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ERIC Number: ED569330
Record Type: Non-Journal
Publication Date: 2014
Pages: 291
Abstractor: As Provided
Reference Count: N/A
ISBN: 978-1-3039-0756-2
Adult Learners of English Interacting with Native Speaker Teachers and Non-Native Speaker Teachers: Exploring Differences in Students' Language Use
Nadeau, Melody Hallenbeck
ProQuest LLC, Ph.D. Dissertation, State University of New York at Albany
This mixed-methods study examined the lived experience of adult English Language Learners (ELLs) in classrooms led by native speaking teachers, compared with their experience in classrooms led by non-native teachers. The socio-cognitive approach to language and emergent common ground framed the development of the English classroom as a Community of Practice, in which students produced varying levels of complex, formulaic, metaphorically dense speech. Both written and oral language production, in conjunction with teacher practices and student behaviors and opinions, served as evidence of differences between the two types of teacher, as well as providing measures of teacher effectiveness. The findings suggested: 1) Native speaking and non-native speaking teachers have different advantages in the classroom, 2) Student success is more closely related to teacher practices than to inherent features such as teachers' native status, and 3) Students felt a connection to their non-native teachers as fellow ELLs, and expressed this relationship through the use of pronouns to position themselves as members of a common community. These findings have led to the conclusion that there is no empirical evidence to support the practice of preferring native-speaking English teachers to their non-native counterparts. Based on the findings, several recommendations for effective teacher practice and implications for further research are suggested, particularly regarding: 1) Effective methods for including natural language and authentic materials in the classroom, 2) The value of play in language learning, and 3) The connections between metaphorical speech and speakers' language and culture of origin. [The dissertation citations contained here are published with the permission of ProQuest LLC. Further reproduction is prohibited without permission. Copies of dissertations may be obtained by Telephone (800) 1-800-521-0600. Web page:]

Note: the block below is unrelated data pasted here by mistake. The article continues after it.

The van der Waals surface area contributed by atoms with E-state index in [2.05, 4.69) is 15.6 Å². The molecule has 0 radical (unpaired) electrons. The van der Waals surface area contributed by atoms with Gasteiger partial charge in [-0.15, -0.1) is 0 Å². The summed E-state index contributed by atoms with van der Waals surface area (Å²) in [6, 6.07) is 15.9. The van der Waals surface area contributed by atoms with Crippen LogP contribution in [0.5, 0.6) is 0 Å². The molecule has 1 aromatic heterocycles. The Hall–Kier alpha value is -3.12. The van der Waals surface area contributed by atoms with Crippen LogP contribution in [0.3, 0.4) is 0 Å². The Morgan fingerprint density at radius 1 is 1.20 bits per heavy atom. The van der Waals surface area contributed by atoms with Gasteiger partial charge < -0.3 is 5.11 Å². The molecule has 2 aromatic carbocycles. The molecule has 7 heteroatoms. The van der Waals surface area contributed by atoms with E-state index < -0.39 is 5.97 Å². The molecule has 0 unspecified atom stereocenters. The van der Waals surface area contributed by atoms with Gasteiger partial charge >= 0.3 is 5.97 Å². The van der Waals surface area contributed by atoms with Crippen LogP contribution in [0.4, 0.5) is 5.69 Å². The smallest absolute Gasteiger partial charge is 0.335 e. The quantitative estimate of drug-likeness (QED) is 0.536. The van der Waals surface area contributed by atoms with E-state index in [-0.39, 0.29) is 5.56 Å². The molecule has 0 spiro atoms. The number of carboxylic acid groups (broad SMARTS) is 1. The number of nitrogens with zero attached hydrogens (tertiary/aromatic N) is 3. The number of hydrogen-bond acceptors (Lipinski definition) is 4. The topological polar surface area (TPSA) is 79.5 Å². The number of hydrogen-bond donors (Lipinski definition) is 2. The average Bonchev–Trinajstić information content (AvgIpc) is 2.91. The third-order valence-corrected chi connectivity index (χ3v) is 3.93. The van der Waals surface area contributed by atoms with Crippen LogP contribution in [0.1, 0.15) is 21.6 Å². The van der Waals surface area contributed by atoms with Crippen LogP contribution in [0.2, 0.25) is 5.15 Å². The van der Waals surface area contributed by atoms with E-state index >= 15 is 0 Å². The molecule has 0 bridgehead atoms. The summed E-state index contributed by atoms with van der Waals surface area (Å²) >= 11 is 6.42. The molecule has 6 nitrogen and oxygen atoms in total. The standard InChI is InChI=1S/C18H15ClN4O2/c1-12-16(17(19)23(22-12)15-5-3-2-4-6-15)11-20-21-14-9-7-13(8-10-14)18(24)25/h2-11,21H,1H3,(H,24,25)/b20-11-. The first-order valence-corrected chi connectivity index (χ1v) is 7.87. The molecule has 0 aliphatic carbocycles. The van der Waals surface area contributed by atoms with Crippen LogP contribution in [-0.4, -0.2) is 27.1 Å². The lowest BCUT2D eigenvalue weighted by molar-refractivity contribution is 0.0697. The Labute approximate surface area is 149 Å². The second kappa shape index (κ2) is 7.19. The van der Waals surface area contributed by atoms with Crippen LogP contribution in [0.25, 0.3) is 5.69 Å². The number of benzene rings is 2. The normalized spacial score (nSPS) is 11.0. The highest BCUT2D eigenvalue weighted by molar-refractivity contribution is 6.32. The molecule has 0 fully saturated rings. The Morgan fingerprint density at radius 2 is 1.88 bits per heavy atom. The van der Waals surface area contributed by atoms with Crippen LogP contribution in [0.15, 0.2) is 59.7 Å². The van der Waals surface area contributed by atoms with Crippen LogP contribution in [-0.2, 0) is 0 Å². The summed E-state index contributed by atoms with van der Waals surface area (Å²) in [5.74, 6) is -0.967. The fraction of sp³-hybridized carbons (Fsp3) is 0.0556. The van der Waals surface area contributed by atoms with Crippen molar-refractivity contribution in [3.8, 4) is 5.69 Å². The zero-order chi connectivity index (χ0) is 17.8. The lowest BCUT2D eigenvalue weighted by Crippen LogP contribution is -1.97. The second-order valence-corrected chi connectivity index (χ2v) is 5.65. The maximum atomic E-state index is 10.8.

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Publication Type: Dissertations/Theses - Doctoral Dissertations
Education Level: Adult Education
Audience: N/A
Language: English
Sponsor: N/A
Authoring Institution: N/A